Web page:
Bullying is intentional. If I was a bully at my swim club in Red Deer and I moved to Calgary and joined a swim club in Calgary, I am going to try to have that power in my new swim club. It might take me a couple of weeks because I’ve got to figure out who I can pick on and who I had best leave alone, but it’s premeditated.


There is an imbalance of power between the bully and their target. It’s very one-sided and the person on the receiving end feels helpless to do anything about it.


Ed: How common is it as a phenomenon? According to your website, every day 175,000 students across North America miss school because of bullying. Fifteen percent of students are bullied, and research shows that bullies make up 2% of the student population and another 4% are their friends and supporters. The remainder are bystanders, kids who remain silent for fear of becoming the next target.


Lisa: Yes, that’s accurate. Those bystanders, the 79% who witness bullying but don’t know what to do, actually include not only the kids but parents, teachers and coaches. At Dare to Care, our goal is to mobilize that entire group, the silent majority, into the caring majority.


I’d like to return for a moment to the definition of bullying, to further clarify the differences between normal conflict and bullying.


What we call “mean moments” are a normal part of life and are not bullying. You’re angry, you’re frustrated, you’re hungry, or you haven’t had enough sleep. You verbally lash out at someone one time, but you feel remorseful and later you go back and apologize.


Conflict is also a normal part of life. Conflict is two parties who are going at it. There is no imbalance of power. It’s a back and forth of words and actions. It can be loud, ugly and very mean spirited, but it’s equal power. Bullying is an imbalance of power and should never, ever be considered a normal part of life.


Ed:  One of the ways in which bullying is different now, I think, is the explosion of social media. Can you speak to that?


Lisa: We talk about “old school bullying,” which is the name calling, the physical pushing and shoving. Cyberbullying has taken it to a whole different realm. I’ve heard it said that: “Kids are growing up on a digital playground, but nobody is on recess duty.” I think that encapsulates the whole issue. We have kids who don’t understand the consequences of their words online. It’s easy to spew hatred and ugly things and share inappropriate pictures because they don’t see the person on the receiving end. They don’t get that immediate reaction.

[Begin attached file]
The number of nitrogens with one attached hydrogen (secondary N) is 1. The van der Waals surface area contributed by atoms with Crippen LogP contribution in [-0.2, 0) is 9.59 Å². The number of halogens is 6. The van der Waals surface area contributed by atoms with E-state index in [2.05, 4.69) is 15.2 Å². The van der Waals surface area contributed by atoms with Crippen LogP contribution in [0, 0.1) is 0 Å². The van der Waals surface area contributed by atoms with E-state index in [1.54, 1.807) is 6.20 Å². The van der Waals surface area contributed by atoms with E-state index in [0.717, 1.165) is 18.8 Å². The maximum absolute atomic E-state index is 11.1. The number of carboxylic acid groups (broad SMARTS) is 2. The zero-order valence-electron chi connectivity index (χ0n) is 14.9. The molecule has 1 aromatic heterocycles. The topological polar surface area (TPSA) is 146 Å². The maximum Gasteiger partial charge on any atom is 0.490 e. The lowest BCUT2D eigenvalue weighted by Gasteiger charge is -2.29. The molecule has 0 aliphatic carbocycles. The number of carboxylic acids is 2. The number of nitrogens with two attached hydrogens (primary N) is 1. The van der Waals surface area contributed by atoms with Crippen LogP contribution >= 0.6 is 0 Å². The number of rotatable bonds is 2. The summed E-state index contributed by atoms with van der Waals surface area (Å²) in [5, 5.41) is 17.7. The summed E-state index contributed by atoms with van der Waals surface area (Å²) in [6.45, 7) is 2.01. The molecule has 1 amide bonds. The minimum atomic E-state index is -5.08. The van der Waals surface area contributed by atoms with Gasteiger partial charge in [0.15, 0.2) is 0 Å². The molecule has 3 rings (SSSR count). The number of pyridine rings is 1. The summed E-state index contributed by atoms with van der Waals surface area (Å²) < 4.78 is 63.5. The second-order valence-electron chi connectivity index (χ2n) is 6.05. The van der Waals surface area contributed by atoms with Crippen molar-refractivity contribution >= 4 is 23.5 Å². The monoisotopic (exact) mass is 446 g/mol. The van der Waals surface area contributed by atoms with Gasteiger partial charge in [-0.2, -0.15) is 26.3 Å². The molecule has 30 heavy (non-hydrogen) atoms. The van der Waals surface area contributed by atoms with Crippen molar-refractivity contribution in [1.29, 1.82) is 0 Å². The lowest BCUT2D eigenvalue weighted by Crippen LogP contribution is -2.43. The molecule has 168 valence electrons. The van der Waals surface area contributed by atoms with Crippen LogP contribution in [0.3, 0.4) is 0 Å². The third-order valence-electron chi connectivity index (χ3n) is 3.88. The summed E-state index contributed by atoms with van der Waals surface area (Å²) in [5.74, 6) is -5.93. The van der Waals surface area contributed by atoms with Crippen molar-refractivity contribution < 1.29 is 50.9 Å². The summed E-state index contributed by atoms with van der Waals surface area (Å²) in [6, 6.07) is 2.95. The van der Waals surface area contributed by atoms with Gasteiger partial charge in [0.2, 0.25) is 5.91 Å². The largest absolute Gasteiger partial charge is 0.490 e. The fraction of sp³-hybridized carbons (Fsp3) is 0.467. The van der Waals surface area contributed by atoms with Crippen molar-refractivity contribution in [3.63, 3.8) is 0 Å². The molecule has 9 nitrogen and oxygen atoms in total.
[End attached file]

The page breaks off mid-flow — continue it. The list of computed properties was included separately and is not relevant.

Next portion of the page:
Parents are the #1 line of defence here. It’s easy to purchase devices for our children, but it comes with great responsibility for the parents and for the kids, and I recommend establishing some sort of contract. I know that sounds big brother-ish, but parents really need to step in, set boundaries, and know all the places their child frequents online.


Ed: The problem is that there’s never any down time. Kids have never been more connected; in a way they are never alone. When I was growing up, children would go home at the end of the day, and they wouldn’t see their tormenter until the next day. Now the tormenters go home with the kids.


Lisa:  And it’s involving kids who wouldn’t normally take part in that kind of behaviour, because it’s just so easy to be part of a group spewing awful things when you’re not seeing the direct impact.


Ed:  Online, the filters are gone. This is a real-time world our kids live in. They will post stuff online that they can’t take back and it’s often inaccurate information and very, very hurtful. You’ve developed a concept that actually addresses this, one that tries to get kids to stop, think and self-monitor before they post. Can you describe it for us?


Lisa:  Our three-door challenge is a visual presentation we give the kids. Each door has a question on it. Before they post, like, share, or comment on anything, they need to answer the question on each of those doors.


Door number one reads: Could I say/show this to the person’s face? Or, if it’s a photo, could I show this to the person? If the answer is yes, they can proceed to door number two. If the answer is no, that’s your conscience saying, “Don’t do it, don’t post it, don’t say it.”


Door number two is the empathy piece: How would I feel if someone said those things about me online? If you would feel fine, you wouldn’t be embarrassed or humiliated, then go through door #2 If part of you thinks “if someone said those things about me, I’d be horrified and upset,” then walk away and don’t post.


Door number three is the big one. Could you stand up in front of everyone you care about (classmates, teammates, parents, grandparents - and let’s throw in the police), show them what you are about to share online (a photo, a meme, a joke or whatever) and be okay with it?


If the answer is yes, go through door number three and post, share or like. You’re good. If there’s a little voice in your head that says, “I sure hope my mom isn’t going to see this” or “I sure hope my coach isn’t going to see this,” chances are high they will see it at some point, so just walk away.


This is designed for the kids, but it’s good advice for all of us adults to pause and think before posting too. As parents, setting the example of always being kind and thoughtful about what we post online is very powerful. Our children are always watching us.


Ed: Does the three-door challenge resonate with teenagers? Will kids actually use it?


Lisa: I’ve had a lot of instances where a parent will tell me that when their child came home from school, they talked about the three-door challenge and they remembered every step. It’s not a substitute for parents being aware, but I think the three-door challenge is worth sharing with kids, a seed to plant in their minds.